Jurisdiction - India
India – Litigation September Review.

24 October, 2013


Legal News & Analysis – Asia Pacific – India – Dispute Resolution


  • Acknowledging the possible threat to persons who file complaints accusing public servants of corruption, the Supreme Court (‘SC’) held, in the case of Manjeet Singh Khera v. State of Maharashtra1, that in cases where the prosecuting authority acts on a complaint against corruption, conducts its enquiry and lodges a criminal case on the basis of such enquiry, the accused person cannot be said to be prejudiced by the non-disclosure of the complaint or the identity of the Complainant.

    The Petitioner before SC was an accused facing trial under Section 13(2) read with Section 13(1)(e) of the Prevention of Corruption Act, 1988 (‘
    Act’) along with Section 109 of the Indian Penal Code, 1860 before the Special Sessions Court, Greater Bombay, Maharashtra. The sections invoked under the Act pertain to criminal misconduct by a public servant where he cannot account for pecuniary resources or property disproportionate to his income. The Petitioner had applied to the Special Sessions Court for a copy of the complaint and the name of the Complainant on the basis of which the Anti-Corruption Bureau, State of Maharashtra conducted an enquiry and lodged a criminal case. The Special Sessions Court passed an order rejecting the Petitioner’s application. The order of the Special Sessions Court was upheld by Bombay High Court (‘Bombay HC’) in the Petitioner’s appeal and, hence, the Petitioner moved SC.

    The Petitioner relied on the judgment of SC in
    V.K. Sasikala v. State Represented by Superintendent of Police2 to contend that the prosecuting authority is duty bound to supply documents that lead to investigation. SC distinguished the ratio of the V.K. Sasikala (supra) judgment by observing that in that case, unlike the Petitioner’s case, the accused had sought copies of documents that formed part of the police report and were in the custody of the Court. SC held that the complaint in question only triggered the investigation, based on which an enquiry report was prepared that ultimately led to the criminal case being lodged. It was observed that in many situations a person may not want to disclose the identity as well as the information/complaint passed to the Anti-Corruption Bureau for fear of embarrassment or a threat to their life. In these circumstances, SC refused to interfere with the order of Bombay HC and dismissed the petition filed by the Petitioner.


  • In the case of The Bank of New York Mellon v. Zenith3 a Single Judge of the Bombay HC admitted a winding-up petition against Zenith Infotech Limited (‘Zenith’) and appointed an administrator to take symbolic possession of Zenith’s assets. The winding up petition was admitted despite the fact that Zenith had filed a reference before the Board for Industrial and Financial Reconstruction (‘BIFR’) under the provisions of the Sick Industrial Companies (Special Provisions) Act, 1985 (‘SICA’) which provides for timely detection of sick companies and preventive and remedial measures in relation to such companies. The provisions of SICA provide for a freeze of legal proceedings, including winding up proceedings, upon a reference being made under it.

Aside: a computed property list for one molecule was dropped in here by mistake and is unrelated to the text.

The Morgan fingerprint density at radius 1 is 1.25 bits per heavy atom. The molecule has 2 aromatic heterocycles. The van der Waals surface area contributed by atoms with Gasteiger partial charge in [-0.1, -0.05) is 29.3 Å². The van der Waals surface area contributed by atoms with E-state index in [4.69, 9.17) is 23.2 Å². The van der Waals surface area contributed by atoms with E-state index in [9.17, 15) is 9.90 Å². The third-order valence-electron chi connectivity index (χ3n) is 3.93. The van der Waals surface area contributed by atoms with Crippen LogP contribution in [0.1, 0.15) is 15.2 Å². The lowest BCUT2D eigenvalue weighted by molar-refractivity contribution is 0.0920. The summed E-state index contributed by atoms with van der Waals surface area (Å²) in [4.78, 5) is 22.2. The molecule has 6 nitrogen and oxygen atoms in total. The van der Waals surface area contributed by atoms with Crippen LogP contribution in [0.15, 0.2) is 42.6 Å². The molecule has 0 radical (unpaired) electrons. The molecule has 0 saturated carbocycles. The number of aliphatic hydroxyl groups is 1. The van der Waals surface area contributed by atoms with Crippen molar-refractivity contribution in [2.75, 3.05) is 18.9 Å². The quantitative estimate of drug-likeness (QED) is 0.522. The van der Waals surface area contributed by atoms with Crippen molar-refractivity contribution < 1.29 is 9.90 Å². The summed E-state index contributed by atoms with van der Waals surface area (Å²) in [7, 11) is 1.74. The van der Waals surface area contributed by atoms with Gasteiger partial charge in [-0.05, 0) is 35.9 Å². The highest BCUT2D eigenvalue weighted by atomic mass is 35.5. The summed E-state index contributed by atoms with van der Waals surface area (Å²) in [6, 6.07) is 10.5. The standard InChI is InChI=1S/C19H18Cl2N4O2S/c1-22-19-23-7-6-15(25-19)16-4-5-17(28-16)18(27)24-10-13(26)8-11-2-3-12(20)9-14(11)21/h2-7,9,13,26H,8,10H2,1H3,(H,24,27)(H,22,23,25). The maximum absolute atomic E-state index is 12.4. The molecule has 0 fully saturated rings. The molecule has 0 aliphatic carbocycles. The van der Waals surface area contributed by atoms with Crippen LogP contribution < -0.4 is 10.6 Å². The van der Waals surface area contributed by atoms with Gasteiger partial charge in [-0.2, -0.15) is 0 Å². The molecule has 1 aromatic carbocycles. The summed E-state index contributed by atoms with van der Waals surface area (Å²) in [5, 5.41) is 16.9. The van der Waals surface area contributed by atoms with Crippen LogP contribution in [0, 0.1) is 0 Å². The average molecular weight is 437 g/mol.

The Single Judge had held that the bar stipulated in Section 22 of SICA (which provides that no winding-up proceedings against a company will lie or be proceeded with further, except with the consent of the BIFR) does not begin to operate by virtue of the mere filing of a reference with the BIFR, as opposed to such reference being registered by BIFR’s Registrar.

    By an order dated September 2, 2013
    4, a Division Bench of Bombay HC upheld a decision of the Single Judge of the same Court.

    The winding-up petition has been filed by AZB & Partners representing the Bank of New York Mellon (‘
    BNYM’) in its capacity as a trustee in view of Zenith’s admitted debt, admitted insolvency and admitted default in respect of Foreign Currency Convertible Bonds (‘FCCBs’) in the sum of approximately US$89 million, issued in two tranches, in 2006 and 2007, which became due and payable in August, 2011.

    A Special Leave Petition to appeal against the order of the Division Bench was preferred by Zenith before SC, which was dismissed as withdrawn on September 30, 2013.

    Incidentally, during the pendency of the appeal before the Division Bench, by way of an order stated August 12, 2013, BIFR’s Registrar rejected Zenith’s reference on the ground that Zenith is not an “industrial undertaking”, and is, therefore, not entitled to apply under SICA. Zenith’s appeal against this order to the Secretary, BIFR, was also rejected. The Secretary, BIFR, stated in his order that Zenith had manipulated its accounts, to appear to be an industrial undertaking, given the blatant inaccuracies in Zenith’s balance sheet, its appeal would be rejected. We understand that Zenith has preferred a further appeal before the learned Chairman, BIFR.

End Notes:

1 2013 (10) SCALE 525

2 (2012) 9 SCC 771
3 Company Petition No. 28 of 2012 along with Company Application No. 66 of 2012
4 Zenith Infotech Ltd. v. The Bank of New York Mellon Branch; Appeal (L) Nos. 344,347 of 2013 in Company Petition
No. 28 of 2012




For further information, please contact:


Zia Mody, AZB & Partners
[email protected]


Abhijit Joshi, AZB & Partners 
[email protected]

Shuva Mandal, AZB & Partners 

[email protected]


Samir Gandhi, AZB & Partners
[email protected]

Percy Billimoria, AZB & Partners 

[email protected]


Aditya Bhat, AZB & Partners 
[email protected]

Dispute Resolution Law Firms in India




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